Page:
*Starting point for developing business strategy is to analyze current business conditions 6 main Factors Affecting Todays Global Business: p 29-43 and notes 3-7 Reality of Global Competition- globalization/domestic too. American firms especially manufacturers (extremely competitive since 80s) must compete with international companies. Service sector too. Problems with exchange rates as well -Ex. Auto- Global competition for cheap, moderate, & even luxury markets are really competitive, esp. in last 10 years - Ex. Computer industry is globally extremely competitive; smart phones growing industry Quality, Customer Service, & Cost Challenges since 70s we demand better quality, even in upscale market. U.S. firms especially are vulnerable to global competition bc quality issues, as we consume more of other goods. This leads to the adoption of Total Quality Management (TQM). *Global competition forces many US Compaies to develop new products quickly, to respond quickly to new customers needs & to cut costs* Dominated by asain firms except for UKs firm, SHARP. Downsizing is usually a cost-saving option. Rapid Expansion: Advanced Technologies Automation has its benefits (see 1-5 on p.5). Large Integrated Enterprise Resource Planning (ERP) software systems (such as SAP or Oracle) give managers info in real time to make decisions quicker. BUT REQUIRES A HUGE INITIAL INVESTMENT. Automation helps, but its expensive, not available to small firms, and its really important to have a proper manager. Continued Growth: Service Sector- see notes/book *Steady growth is key Scarcity of Operations Resources see notes/book Social-Responsibility Issues- see notes/book -Capital has become quite liquid and international (no more boarders). Singe 1970s, theres been a HUGE rise in Multinationals (big, global companies) -A noticed Increase in Income Level is Growing in Latin-America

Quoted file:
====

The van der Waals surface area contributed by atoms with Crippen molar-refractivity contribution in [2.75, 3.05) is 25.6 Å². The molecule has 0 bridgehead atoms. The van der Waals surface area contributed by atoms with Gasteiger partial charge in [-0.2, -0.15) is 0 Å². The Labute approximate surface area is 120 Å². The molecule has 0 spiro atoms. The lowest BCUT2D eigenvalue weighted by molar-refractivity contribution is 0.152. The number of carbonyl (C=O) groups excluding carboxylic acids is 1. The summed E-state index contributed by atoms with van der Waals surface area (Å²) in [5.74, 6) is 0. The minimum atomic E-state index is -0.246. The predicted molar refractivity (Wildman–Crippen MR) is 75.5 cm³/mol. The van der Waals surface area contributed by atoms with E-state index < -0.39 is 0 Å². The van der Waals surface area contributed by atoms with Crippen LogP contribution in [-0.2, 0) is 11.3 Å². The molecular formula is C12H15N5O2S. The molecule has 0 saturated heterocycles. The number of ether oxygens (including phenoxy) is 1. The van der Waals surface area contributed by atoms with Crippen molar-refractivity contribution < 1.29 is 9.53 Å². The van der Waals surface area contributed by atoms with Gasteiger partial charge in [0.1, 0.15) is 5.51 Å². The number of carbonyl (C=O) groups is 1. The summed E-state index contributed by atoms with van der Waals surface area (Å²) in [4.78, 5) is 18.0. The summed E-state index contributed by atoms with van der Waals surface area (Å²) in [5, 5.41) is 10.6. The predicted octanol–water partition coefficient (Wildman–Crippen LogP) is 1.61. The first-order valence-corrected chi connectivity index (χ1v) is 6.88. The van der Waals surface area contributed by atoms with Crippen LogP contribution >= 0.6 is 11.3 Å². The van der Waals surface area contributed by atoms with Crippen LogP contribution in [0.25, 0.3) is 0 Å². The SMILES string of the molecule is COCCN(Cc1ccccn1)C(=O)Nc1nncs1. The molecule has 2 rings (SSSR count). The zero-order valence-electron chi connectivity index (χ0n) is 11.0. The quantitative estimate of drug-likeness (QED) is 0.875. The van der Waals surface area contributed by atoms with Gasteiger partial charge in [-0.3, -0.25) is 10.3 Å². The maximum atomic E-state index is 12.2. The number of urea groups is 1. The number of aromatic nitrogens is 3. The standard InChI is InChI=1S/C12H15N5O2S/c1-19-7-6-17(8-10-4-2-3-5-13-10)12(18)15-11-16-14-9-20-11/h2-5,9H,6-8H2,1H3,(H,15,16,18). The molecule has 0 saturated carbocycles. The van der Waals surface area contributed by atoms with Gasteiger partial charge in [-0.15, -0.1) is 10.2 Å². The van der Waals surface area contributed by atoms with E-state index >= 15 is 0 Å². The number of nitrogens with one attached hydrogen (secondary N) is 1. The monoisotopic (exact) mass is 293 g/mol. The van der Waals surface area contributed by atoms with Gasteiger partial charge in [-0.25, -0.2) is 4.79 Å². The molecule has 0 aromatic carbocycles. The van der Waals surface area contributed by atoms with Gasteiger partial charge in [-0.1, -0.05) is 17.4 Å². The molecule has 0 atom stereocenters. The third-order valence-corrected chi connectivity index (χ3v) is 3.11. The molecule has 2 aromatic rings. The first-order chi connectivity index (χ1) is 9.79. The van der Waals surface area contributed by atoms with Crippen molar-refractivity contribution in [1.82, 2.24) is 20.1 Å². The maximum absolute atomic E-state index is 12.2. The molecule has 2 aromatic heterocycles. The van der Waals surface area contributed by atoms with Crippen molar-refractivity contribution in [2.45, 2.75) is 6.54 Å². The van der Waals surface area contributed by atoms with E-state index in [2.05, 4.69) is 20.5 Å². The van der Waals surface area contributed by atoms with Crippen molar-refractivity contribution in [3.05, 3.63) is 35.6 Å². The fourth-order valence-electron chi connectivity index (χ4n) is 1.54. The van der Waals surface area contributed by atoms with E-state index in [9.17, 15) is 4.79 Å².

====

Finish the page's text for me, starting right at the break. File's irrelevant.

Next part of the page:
Operations Strategy- an organizations long-range game plan for its products, processes, and facilities. It Provides a road map for what the operations function must do if the Business Strategy is to be achieved. NOTE: Also a Finance Strategy and a Marketing Strategy Distinctive Competencies- represent major competitive advantages an org. CAN capitalize on to capture a market, increase market share, or increase profits. Competitive Weapons: -Low Op. Cost -Speed -Quality -Customer Service -Location 6 Elements of Operations Strategy:

*Pure Positioning Strategies: two positioning strategies that combine type of product, type of production process, and finished-goods inventory poicy the commonly occur together with the following 4 common: [combo with others is called Mixed positioning strategies) Product-Focused, To-Stock Product-Focused, To-Order Process Focused, To-Stock Process Focused, To-Order

Product Life Cycle Introduction- designed and developed product; sales begin, production/marketing are developing, and profits are negative. Growth For successful products, sales grow dramatically; marketing efforts intensify, production concentrates on expanding capacity quick enough to keep up with demnd, and profits begin Maturity Concentrates on high volume production, efficiency, low costs; marketing is competitive sales promotion aimed at increasing/maintaining market share; profits at their peak Decline noticeable decline in profit and sales. Eventually its dropped or replaced by improvements in product. SEE LIFE CYCLE ON NEXT PAGE

NOTE: There is a trend toward shortened product life cycles, especially computers and consumer goods. This results in 3 effects: 1) $ for Product Design and Development is increased 2) Production systems tend to be whipsawed by constantly changing product models. This creates need for flexible production systems that can be easily changed to other products. 3) Operations strategies emphasize ability to bring new product designs on stream quickly. ComputerAided Design (CAD) helps companies respond faster to designing and launching products quickly.